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Environment - Abstracts


ClearcutHow many trees can be saved?

Al Wong, Arbokem Inc., Vancouver, Canada

ABSTRACT. Growth in paper and paperboard consumption in the developed countries continues at the rate of 2 to 3% annually. Most of the papermaking fibres are sourced from wood harvested from the primary forests. Because of economic greed, the accessible supplies have diminished considerably during the past 40 years. The demand to increase forest harvesting rate remains unabated. Culturally-valuable and ecologically-important forests are being destroyed unnecessarily.

It is timely to re-examine the supply of papermaking fibres from a zero-base viewpoint, without technical prejudice. The obvious sensible approach is the reinforcement of the basic tenet: Reduce, Reuse and Recycle, and with the addition of a "4th R". The fourth "R" is replacement of traditional virgin wood fibres with other fibres. Replacement with agricultural cropping residues in paper manufacture, in conjunction with "reduce, reuse and recycle" practices would have a significant impact on "saving trees". (AK16963W)

Paper presented at the 1998 Annual Conference of the Recycling Council of Alberta, Edmonton, Alberta, Canada, October 1, 1998.


Sequestering anthropogenic carbon dioxide through industrial usage of agricultural cropping residues

Al Wong, Arbokem Inc., Vancouver, Canada and Ed Hogan, Natural Resources Canada, Ottawa, Canada

ABSTRACT. Global climatic changes are being accelerated by excessive emission of carbon dioxide through anthropogenic activities. One major cause is the increased burning of coal and natural gas fro the production of electrical energy. Carbon dioxide sequestering could be conveniently effected through the use of surplus straw for the production of pulp and paper as well as building products. The sequestering period could be as much as 20 years. Increased production of straw on existing grain cropping could provide additional sequestering of anthropogenic carbon dioxide. (AK16820)

Proc. Bioenergy '98 Conference, Madison, Wisconsin, USA, October, 1998.


Using crop residues to save forests

Al Wong, Arbokem Inc., Vancouver, Canada

ABSTRACT. Agricultural cropping residues are the only readily available source of fibre for agri-pulp production. Its aggregate quantity of 260 million tonnes in North America could significantly reduce forest-based wood usage for paper manufacture, in real time. (AK15904; agri981.tif)

Global Diversity, 7, 4: 7-12 (1998).


Agripulp - the third papermaking fibre

Alfred Wong, Arbokem Inc., Vancouver, Canada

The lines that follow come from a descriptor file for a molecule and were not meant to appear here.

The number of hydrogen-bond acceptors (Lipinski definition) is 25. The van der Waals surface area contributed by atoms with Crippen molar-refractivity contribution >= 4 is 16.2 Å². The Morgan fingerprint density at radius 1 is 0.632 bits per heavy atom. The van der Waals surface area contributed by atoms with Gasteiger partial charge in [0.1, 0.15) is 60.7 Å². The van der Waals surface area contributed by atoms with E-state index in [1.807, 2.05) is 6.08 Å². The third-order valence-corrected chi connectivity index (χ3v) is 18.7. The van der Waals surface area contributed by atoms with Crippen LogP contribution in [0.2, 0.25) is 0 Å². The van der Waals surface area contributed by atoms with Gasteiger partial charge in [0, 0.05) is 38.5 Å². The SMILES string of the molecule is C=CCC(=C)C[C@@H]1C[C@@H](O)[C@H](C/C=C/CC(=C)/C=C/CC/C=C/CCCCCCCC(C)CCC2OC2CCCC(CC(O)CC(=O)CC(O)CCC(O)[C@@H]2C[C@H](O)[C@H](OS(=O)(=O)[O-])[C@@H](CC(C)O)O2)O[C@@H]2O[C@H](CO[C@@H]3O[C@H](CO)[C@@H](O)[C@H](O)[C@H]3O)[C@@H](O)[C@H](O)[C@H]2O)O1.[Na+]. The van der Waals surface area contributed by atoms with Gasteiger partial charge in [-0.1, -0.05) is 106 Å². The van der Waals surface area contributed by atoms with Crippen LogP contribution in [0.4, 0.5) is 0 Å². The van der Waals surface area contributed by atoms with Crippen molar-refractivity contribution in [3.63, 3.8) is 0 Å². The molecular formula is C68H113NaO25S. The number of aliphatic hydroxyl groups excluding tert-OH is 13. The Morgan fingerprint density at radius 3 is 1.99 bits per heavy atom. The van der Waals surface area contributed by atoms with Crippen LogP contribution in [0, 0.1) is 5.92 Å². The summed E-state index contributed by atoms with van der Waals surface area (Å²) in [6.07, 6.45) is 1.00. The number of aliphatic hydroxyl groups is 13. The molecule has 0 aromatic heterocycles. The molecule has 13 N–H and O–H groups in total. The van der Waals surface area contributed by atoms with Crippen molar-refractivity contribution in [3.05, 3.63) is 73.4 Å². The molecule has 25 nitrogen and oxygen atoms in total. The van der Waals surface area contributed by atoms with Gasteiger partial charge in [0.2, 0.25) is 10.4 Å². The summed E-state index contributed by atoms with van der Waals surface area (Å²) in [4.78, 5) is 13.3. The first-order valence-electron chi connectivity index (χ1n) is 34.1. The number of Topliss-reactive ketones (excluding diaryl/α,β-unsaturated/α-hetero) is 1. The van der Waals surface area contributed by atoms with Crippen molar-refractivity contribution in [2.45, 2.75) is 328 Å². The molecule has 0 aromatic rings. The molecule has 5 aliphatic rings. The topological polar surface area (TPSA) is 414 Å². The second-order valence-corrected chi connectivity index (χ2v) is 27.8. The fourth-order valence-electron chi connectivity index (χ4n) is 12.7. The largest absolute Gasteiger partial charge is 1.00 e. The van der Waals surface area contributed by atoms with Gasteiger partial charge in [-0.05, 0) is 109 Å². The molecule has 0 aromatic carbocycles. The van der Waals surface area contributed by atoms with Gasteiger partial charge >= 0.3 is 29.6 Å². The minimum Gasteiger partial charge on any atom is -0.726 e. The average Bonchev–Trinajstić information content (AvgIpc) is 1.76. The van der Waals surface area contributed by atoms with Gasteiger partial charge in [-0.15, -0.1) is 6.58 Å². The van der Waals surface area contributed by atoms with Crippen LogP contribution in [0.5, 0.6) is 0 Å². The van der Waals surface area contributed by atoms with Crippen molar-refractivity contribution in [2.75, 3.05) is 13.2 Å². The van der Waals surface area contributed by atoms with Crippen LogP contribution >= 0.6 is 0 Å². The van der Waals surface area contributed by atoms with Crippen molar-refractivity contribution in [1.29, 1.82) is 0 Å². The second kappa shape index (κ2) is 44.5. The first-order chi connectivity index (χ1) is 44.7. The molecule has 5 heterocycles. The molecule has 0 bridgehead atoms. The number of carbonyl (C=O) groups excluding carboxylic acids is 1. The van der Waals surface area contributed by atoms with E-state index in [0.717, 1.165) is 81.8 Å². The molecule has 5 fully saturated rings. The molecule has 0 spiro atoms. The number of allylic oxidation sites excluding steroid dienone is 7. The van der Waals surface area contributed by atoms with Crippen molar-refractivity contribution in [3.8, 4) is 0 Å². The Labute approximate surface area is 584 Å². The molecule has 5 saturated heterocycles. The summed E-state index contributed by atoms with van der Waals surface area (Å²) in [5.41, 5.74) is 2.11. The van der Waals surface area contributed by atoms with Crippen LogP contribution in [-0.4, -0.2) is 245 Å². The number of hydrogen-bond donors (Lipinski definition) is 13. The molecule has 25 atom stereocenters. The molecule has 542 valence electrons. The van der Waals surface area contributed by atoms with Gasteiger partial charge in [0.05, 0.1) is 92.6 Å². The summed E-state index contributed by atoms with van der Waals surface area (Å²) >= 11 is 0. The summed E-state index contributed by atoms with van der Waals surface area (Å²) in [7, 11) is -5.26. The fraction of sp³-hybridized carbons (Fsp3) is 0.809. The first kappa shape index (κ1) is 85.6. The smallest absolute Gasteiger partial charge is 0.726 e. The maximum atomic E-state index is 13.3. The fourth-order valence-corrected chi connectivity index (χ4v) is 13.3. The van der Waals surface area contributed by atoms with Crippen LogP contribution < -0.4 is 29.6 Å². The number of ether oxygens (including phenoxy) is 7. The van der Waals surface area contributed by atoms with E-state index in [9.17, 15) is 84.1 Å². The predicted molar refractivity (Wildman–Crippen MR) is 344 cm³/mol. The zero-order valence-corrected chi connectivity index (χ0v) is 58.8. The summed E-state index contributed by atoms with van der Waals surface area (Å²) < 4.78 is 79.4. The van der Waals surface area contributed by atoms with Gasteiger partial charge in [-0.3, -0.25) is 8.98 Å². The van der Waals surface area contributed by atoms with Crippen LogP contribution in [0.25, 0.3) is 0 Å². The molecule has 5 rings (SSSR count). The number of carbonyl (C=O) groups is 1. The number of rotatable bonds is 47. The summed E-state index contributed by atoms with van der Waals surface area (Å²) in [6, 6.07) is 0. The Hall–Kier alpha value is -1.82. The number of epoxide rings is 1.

ABSTRACT. The use of agricultural fibre for the manufacture of paper has been known for centuries. Today, most of the agricultural-fibre pulp production is in India and China. Agricultural fibre is used largely because these countries have no natural forests or have depleted their forest resources. In North America, there is a renewed public interest in the use of ordinary paper made from agricultural-fibre pulp.

During the past 3 years, Arbokem has created a new class of high-performance commercial printing and writing paper and newsprint. This agri-pulp paper embodies agricultural pulp fibres and recycled wastepaper fibres. The agri-pulp paper is priced to be affordable by the public at large. Agricultural fibre paper has finally emerged from the stigma of “high-price boutique paper” business in North America. (AK15858A)

Proc. Financial Times World Pulp and Paper Conference, London, UK,
December 6, 1997.


New direction in industry development and environmental protection for non-wood pulp mills in developing countries

Alfred Wong, Arbokem Inc., Vancouver, Canada

ABSTRACT. For important economic and social reasons, non-wood pulping is practiced largely, on a small production scale, in developing countries. The sever water pollution problems caused by the operation of these small-scale pulp mills have been largely ignored until recently. It is widely recognized that the capital cost of eliminating pollution from these small pulp mills is considerable. Consolidation of small pulp mills into larger scale production units would result in substantial social hardship for many rural communities. The adequate continual supply of raw material becomes unmanageable. A large-scale pulp mill does not guarantee economic viability. It is timely to consider alternative ways and means to maintain community-size pulp mills without polluting the environment. Selection of appropriate process technology is critical. There are manufacturing technologies available to replace the conventional kraft/soda pulping and chlorine-based bleaching processes. For certain non-wood raw materials, it is now possible to maintain high strength and to achieve high pulp brightness (e.g., 85%) without any bleaching. With advanced process technologies, it may be economically and socially desirable to construct smaller-scale pulp mills on purpose to benefit a large number of communities. (AK8914)

Proc. 2nd International Non-Wood Fibre Pulping and Papermaking Conference, Shanghai, China, April, 1992. pp. 28-44.

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